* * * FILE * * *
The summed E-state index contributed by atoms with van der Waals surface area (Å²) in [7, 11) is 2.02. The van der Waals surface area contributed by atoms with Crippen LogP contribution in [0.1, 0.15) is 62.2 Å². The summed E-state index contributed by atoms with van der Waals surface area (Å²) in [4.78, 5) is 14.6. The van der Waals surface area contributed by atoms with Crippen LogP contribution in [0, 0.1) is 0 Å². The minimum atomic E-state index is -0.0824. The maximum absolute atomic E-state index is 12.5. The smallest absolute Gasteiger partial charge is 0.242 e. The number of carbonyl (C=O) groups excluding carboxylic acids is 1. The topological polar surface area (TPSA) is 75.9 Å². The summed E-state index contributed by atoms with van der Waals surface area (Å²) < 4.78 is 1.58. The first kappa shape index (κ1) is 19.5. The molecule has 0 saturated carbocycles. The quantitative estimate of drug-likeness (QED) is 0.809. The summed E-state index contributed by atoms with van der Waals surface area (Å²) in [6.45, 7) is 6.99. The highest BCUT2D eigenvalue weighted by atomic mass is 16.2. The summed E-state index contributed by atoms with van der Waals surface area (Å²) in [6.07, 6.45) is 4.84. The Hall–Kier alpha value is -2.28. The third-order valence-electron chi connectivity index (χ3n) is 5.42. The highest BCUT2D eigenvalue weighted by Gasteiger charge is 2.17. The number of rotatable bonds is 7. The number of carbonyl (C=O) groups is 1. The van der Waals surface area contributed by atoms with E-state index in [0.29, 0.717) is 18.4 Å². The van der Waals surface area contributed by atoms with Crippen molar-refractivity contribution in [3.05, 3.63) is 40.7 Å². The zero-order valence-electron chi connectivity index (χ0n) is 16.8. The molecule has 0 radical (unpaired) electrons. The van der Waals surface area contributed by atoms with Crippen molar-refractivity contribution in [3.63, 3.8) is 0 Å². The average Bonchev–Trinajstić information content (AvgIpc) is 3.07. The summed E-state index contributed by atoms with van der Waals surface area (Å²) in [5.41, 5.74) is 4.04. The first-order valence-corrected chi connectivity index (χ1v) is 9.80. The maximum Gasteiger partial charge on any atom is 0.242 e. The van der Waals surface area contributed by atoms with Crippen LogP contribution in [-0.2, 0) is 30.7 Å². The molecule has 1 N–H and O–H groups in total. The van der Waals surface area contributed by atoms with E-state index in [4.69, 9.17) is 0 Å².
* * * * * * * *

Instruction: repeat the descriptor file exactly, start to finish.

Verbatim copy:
The summed E-state index contributed by atoms with van der Waals surface area (Å²) in [7, 11) is 2.02. The van der Waals surface area contributed by atoms with Crippen LogP contribution in [0.1, 0.15) is 62.2 Å². The summed E-state index contributed by atoms with van der Waals surface area (Å²) in [4.78, 5) is 14.6. The van der Waals surface area contributed by atoms with Crippen LogP contribution in [0, 0.1) is 0 Å². The minimum atomic E-state index is -0.0824. The maximum absolute atomic E-state index is 12.5. The smallest absolute Gasteiger partial charge is 0.242 e. The number of carbonyl (C=O) groups excluding carboxylic acids is 1. The topological polar surface area (TPSA) is 75.9 Å². The summed E-state index contributed by atoms with van der Waals surface area (Å²) < 4.78 is 1.58. The first kappa shape index (κ1) is 19.5. The molecule has 0 saturated carbocycles. The quantitative estimate of drug-likeness (QED) is 0.809. The summed E-state index contributed by atoms with van der Waals surface area (Å²) in [6.45, 7) is 6.99. The highest BCUT2D eigenvalue weighted by atomic mass is 16.2. The summed E-state index contributed by atoms with van der Waals surface area (Å²) in [6.07, 6.45) is 4.84. The Hall–Kier alpha value is -2.28. The third-order valence-electron chi connectivity index (χ3n) is 5.42. The highest BCUT2D eigenvalue weighted by Gasteiger charge is 2.17. The number of rotatable bonds is 7. The number of carbonyl (C=O) groups is 1. The van der Waals surface area contributed by atoms with E-state index in [0.29, 0.717) is 18.4 Å². The van der Waals surface area contributed by atoms with Crippen molar-refractivity contribution in [3.05, 3.63) is 40.7 Å². The zero-order valence-electron chi connectivity index (χ0n) is 16.8. The molecule has 0 radical (unpaired) electrons. The van der Waals surface area contributed by atoms with Crippen molar-refractivity contribution in [3.63, 3.8) is 0 Å². The average Bonchev–Trinajstić information content (AvgIpc) is 3.07. The summed E-state index contributed by atoms with van der Waals surface area (Å²) in [5.41, 5.74) is 4.04. The first-order valence-corrected chi connectivity index (χ1v) is 9.80. The maximum Gasteiger partial charge on any atom is 0.242 e. The van der Waals surface area contributed by atoms with Crippen LogP contribution in [-0.2, 0) is 30.7 Å². The molecule has 1 N–H and O–H groups in total. The van der Waals surface area contributed by atoms with E-state index in [4.69, 9.17) is 0 Å².